Tucked in for the night

Since the dove is wearing bands on its legs, we thought we should try to get Black Dove back to his/her caretakers.  Might this be a scientific research pigeon, or does it belong to a local pigeon club?

I called the local Audubon society, and learned that this pigeon is not working for science.  It  is a carrier pigeon.   I wish I had asked what carrier pigeons carry these days, but I didn’t think to ask.

I also learned that its likely the owner may not want it back.  Because it will now be seen as unreliable.  If it does get back to its home, I was told, the owner would likely just “put it to sleep”.

That settles it.   I won’t try to trace the numbers on the tags.

I guess we have a pigeon on our roof.

..

..

. . . not a feather then he fluttered –
Till I scarcely more than muttered, “other friends have flown before –
On the morrow he will leave me, as my hopes have flown before.”
Then the bird said, “Nevermore.”

e.a.poe, The Raven

Vegetarian Eating in Winston-Salem

Posted in Ecology, Planet Care by helenofmarlowe on October 30, 2010

Winston-Salem doesn’t have a strictly vegetarian or vegan restaurant, as far a I know, since the closing of The Grilled Asparagus (and not for lack of business!). But there are many good restaurants that offer good vegetarian entres. Here are some that I happen to be familiar with. My favorite places are marked with *. This will mean nothing to you unless you know what sorts of places I prefer. Let me know of places I’ve missed.

(Note:  I’m making no great effort to keep up with changes to menus, but if a change/error comes to my attention, I’ll fix it.)

 

*Vincinzo’s, 3449 Robinhood Road— my favorite at this family-owned Italian restaurant is the spinach ravioli. My husband loves the eggplant parmigiana. The pasta primavera is also good. Music is quiet, for easy conversation.  Booths are comfortable, staff is attentive.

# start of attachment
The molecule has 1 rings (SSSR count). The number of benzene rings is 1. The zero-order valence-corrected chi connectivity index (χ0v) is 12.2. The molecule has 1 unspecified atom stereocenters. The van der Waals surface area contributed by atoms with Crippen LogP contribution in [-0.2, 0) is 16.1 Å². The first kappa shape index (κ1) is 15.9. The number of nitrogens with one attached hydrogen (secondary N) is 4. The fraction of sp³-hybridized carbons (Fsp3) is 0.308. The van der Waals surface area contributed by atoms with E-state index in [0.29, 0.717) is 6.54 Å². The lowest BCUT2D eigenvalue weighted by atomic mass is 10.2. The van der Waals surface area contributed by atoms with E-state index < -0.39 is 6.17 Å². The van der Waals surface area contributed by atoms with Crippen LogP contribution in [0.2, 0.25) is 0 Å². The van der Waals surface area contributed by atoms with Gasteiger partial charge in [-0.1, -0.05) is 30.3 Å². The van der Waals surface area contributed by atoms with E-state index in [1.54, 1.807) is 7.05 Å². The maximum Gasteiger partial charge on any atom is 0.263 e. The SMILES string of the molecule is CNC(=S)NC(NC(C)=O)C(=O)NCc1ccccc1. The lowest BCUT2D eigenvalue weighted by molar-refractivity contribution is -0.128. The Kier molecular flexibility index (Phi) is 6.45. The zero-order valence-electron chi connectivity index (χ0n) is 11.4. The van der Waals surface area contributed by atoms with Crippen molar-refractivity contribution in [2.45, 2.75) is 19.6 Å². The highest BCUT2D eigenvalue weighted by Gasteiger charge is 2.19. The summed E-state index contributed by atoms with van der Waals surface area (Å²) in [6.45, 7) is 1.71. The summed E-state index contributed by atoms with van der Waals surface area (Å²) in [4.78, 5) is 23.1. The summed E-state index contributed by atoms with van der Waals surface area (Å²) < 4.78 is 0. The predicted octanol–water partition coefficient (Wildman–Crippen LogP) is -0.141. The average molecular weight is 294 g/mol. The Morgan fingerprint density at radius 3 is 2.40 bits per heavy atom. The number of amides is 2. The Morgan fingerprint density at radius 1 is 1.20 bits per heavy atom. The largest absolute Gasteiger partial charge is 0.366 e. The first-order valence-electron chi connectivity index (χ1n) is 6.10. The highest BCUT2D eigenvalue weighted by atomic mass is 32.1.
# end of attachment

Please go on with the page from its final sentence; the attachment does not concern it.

Providence Restaurant, 5790 University Pkwy, 27105.  A few vegetarian entres on menu, and daily specials.  Very good food, good service. All proceeds, as well as additional donations made in lieu of tips, provide support for the program Second Harvest Food Bank.

Ichiban, in Thruway Shopping Center, has very good vegetables tempura.

*Elizabeth’s, Hanes Mall Blvd. — spaghetti with marinara is wonderful. Egglant parmesan pretty good, and pasta primavera. Music is not too loud.  Comfortable if you can get a booth.

*Golden India — lots of vegetarian entres. My favorites are malai kofta, navratan curry. Quiet Indian background music makes for easy conversation. Attentive staff.

Senor Bravo,  corner of Marshall and Brookstown.     —   Chile rellenos,  chile poblanos,  cheese enchiladas.  Good service.

*Amazing Thai – Reynolda Manor.  Almost all the dishes are offered with either fish or tofu.  I especially like the panan curry.

Bayberry Bistro, 420 High St. (at Hawthorne Inn) – 777-3000   Signature Dish: Fish & Chips

Christopher’s, 712 Brookstown Ave. – 724-1395
Signature Dish: 3 Course Dinner for $45
Main course options include Honey Lavender Glazed Salmon with a Dijon peppercorn sauce

Downtown Thai, 202 W. Fourth St. – 777-1422
Pad Woonsen: Stir fried glass (clear) noodle with mushrooms, carrots, baby corn and scallions in a delicious sauce with tofu.

Foothills Brewing, 638 W. Fourth St. – 777-3348   Signature Dish: Fish & Chips

*West End Cafe, 4th Street —  veggie burgers, portobello sandwich, veggie pita.  Really really good vegetarian reuben sandwich.

Fourth St. Filling Station, 871 W. Fourth St.- 724-7600 —  Asiago & Pesto fettuccini,  Absolut tomato pasta, Portobello sandwich

Hutch & Harris: 424 W. Fourth St. – 721-1336